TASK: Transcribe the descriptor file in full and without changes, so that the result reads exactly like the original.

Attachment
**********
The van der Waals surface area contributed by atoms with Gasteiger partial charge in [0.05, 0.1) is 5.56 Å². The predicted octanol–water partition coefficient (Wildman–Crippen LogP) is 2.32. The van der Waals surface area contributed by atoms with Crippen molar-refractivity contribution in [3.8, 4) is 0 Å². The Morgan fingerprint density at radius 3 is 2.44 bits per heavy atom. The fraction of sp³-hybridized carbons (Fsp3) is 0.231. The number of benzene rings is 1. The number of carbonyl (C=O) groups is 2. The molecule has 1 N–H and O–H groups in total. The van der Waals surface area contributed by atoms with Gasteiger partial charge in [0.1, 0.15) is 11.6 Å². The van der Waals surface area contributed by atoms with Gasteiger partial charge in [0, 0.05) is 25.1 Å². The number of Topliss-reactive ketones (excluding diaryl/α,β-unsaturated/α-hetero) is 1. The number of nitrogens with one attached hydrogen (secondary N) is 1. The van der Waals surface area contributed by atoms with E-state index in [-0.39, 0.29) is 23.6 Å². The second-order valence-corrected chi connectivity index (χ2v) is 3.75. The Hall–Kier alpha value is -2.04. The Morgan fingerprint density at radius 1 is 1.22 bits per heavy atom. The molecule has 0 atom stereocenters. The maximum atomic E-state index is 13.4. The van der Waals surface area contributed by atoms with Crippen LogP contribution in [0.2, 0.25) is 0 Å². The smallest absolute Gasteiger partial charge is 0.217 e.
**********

The van der Waals surface area contributed by atoms with Gasteiger partial charge in [0.05, 0.1) is 5.56 Å². The predicted octanol–water partition coefficient (Wildman–Crippen LogP) is 2.32. The van der Waals surface area contributed by atoms with Crippen molar-refractivity contribution in [3.8, 4) is 0 Å². The Morgan fingerprint density at radius 3 is 2.44 bits per heavy atom. The fraction of sp³-hybridized carbons (Fsp3) is 0.231. The number of benzene rings is 1. The number of carbonyl (C=O) groups is 2. The molecule has 1 N–H and O–H groups in total. The van der Waals surface area contributed by atoms with Gasteiger partial charge in [0.1, 0.15) is 11.6 Å². The van der Waals surface area contributed by atoms with Gasteiger partial charge in [0, 0.05) is 25.1 Å². The number of Topliss-reactive ketones (excluding diaryl/α,β-unsaturated/α-hetero) is 1. The number of nitrogens with one attached hydrogen (secondary N) is 1. The van der Waals surface area contributed by atoms with E-state index in [-0.39, 0.29) is 23.6 Å². The second-order valence-corrected chi connectivity index (χ2v) is 3.75. The Hall–Kier alpha value is -2.04. The Morgan fingerprint density at radius 1 is 1.22 bits per heavy atom. The molecule has 0 atom stereocenters. The maximum atomic E-state index is 13.4. The van der Waals surface area contributed by atoms with Crippen LogP contribution in [0.2, 0.25) is 0 Å². The smallest absolute Gasteiger partial charge is 0.217 e.